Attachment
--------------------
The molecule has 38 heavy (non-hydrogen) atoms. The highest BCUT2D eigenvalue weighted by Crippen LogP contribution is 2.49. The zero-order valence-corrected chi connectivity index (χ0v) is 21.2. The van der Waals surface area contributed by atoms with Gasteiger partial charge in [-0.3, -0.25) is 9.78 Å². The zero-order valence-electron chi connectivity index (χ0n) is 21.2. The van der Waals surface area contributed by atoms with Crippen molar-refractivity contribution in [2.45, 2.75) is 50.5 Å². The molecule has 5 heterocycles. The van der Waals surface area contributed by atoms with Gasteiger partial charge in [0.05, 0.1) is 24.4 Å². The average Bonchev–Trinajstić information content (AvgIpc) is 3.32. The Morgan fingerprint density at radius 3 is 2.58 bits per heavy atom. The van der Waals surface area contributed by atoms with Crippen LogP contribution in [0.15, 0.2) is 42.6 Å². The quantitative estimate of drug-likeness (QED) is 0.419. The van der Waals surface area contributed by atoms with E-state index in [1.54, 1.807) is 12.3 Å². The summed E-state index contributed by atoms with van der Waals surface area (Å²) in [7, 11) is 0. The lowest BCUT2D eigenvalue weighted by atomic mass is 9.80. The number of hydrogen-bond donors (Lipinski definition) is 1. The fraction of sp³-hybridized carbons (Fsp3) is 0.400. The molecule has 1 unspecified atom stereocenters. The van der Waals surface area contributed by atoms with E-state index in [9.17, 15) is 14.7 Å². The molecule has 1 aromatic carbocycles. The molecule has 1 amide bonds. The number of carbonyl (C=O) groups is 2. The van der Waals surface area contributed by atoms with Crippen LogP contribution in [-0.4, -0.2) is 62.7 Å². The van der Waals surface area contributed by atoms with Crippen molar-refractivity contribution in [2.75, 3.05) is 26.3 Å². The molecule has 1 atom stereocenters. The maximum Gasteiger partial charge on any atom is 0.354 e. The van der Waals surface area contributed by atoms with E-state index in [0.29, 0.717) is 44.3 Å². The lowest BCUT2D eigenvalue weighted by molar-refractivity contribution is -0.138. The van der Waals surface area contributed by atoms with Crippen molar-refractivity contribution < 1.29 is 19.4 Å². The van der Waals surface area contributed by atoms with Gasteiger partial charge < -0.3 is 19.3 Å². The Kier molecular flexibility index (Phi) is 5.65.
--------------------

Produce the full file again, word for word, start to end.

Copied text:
The molecule has 38 heavy (non-hydrogen) atoms. The highest BCUT2D eigenvalue weighted by Crippen LogP contribution is 2.49. The zero-order valence-corrected chi connectivity index (χ0v) is 21.2. The van der Waals surface area contributed by atoms with Gasteiger partial charge in [-0.3, -0.25) is 9.78 Å². The zero-order valence-electron chi connectivity index (χ0n) is 21.2. The van der Waals surface area contributed by atoms with Crippen molar-refractivity contribution in [2.45, 2.75) is 50.5 Å². The molecule has 5 heterocycles. The van der Waals surface area contributed by atoms with Gasteiger partial charge in [0.05, 0.1) is 24.4 Å². The average Bonchev–Trinajstić information content (AvgIpc) is 3.32. The Morgan fingerprint density at radius 3 is 2.58 bits per heavy atom. The van der Waals surface area contributed by atoms with Crippen LogP contribution in [0.15, 0.2) is 42.6 Å². The quantitative estimate of drug-likeness (QED) is 0.419. The van der Waals surface area contributed by atoms with E-state index in [1.54, 1.807) is 12.3 Å². The summed E-state index contributed by atoms with van der Waals surface area (Å²) in [7, 11) is 0. The lowest BCUT2D eigenvalue weighted by atomic mass is 9.80. The number of hydrogen-bond donors (Lipinski definition) is 1. The fraction of sp³-hybridized carbons (Fsp3) is 0.400. The molecule has 1 unspecified atom stereocenters. The van der Waals surface area contributed by atoms with E-state index in [9.17, 15) is 14.7 Å². The molecule has 1 aromatic carbocycles. The molecule has 1 amide bonds. The number of carbonyl (C=O) groups is 2. The van der Waals surface area contributed by atoms with Crippen LogP contribution in [-0.4, -0.2) is 62.7 Å². The van der Waals surface area contributed by atoms with Crippen molar-refractivity contribution in [2.75, 3.05) is 26.3 Å². The molecule has 1 atom stereocenters. The maximum Gasteiger partial charge on any atom is 0.354 e. The van der Waals surface area contributed by atoms with E-state index in [0.29, 0.717) is 44.3 Å². The lowest BCUT2D eigenvalue weighted by molar-refractivity contribution is -0.138. The van der Waals surface area contributed by atoms with Crippen molar-refractivity contribution < 1.29 is 19.4 Å². The van der Waals surface area contributed by atoms with Gasteiger partial charge < -0.3 is 19.3 Å². The Kier molecular flexibility index (Phi) is 5.65.